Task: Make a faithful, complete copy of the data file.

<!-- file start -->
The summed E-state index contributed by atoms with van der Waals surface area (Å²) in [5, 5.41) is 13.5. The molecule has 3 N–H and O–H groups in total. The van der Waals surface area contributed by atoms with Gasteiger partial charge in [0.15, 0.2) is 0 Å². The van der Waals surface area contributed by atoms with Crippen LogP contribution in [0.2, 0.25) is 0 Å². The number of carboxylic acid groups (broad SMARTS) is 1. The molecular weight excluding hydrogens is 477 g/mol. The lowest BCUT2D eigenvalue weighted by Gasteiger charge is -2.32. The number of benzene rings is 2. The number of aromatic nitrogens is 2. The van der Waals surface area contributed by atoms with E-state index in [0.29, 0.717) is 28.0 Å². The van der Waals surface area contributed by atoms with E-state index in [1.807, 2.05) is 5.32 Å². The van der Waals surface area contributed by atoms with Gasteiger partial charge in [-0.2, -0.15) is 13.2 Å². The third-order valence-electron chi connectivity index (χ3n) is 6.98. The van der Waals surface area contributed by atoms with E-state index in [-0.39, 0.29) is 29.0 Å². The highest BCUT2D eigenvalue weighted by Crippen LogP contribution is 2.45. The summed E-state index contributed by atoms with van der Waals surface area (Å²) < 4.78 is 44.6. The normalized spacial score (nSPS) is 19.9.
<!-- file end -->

The summed E-state index contributed by atoms with van der Waals surface area (Å²) in [5, 5.41) is 13.5. The molecule has 3 N–H and O–H groups in total. The van der Waals surface area contributed by atoms with Gasteiger partial charge in [0.15, 0.2) is 0 Å². The van der Waals surface area contributed by atoms with Crippen LogP contribution in [0.2, 0.25) is 0 Å². The number of carboxylic acid groups (broad SMARTS) is 1. The molecular weight excluding hydrogens is 477 g/mol. The lowest BCUT2D eigenvalue weighted by Gasteiger charge is -2.32. The number of benzene rings is 2. The number of aromatic nitrogens is 2. The van der Waals surface area contributed by atoms with E-state index in [0.29, 0.717) is 28.0 Å². The van der Waals surface area contributed by atoms with E-state index in [1.807, 2.05) is 5.32 Å². The van der Waals surface area contributed by atoms with Gasteiger partial charge in [-0.2, -0.15) is 13.2 Å². The third-order valence-electron chi connectivity index (χ3n) is 6.98. The van der Waals surface area contributed by atoms with E-state index in [-0.39, 0.29) is 29.0 Å². The highest BCUT2D eigenvalue weighted by Crippen LogP contribution is 2.45. The summed E-state index contributed by atoms with van der Waals surface area (Å²) < 4.78 is 44.6. The normalized spacial score (nSPS) is 19.9.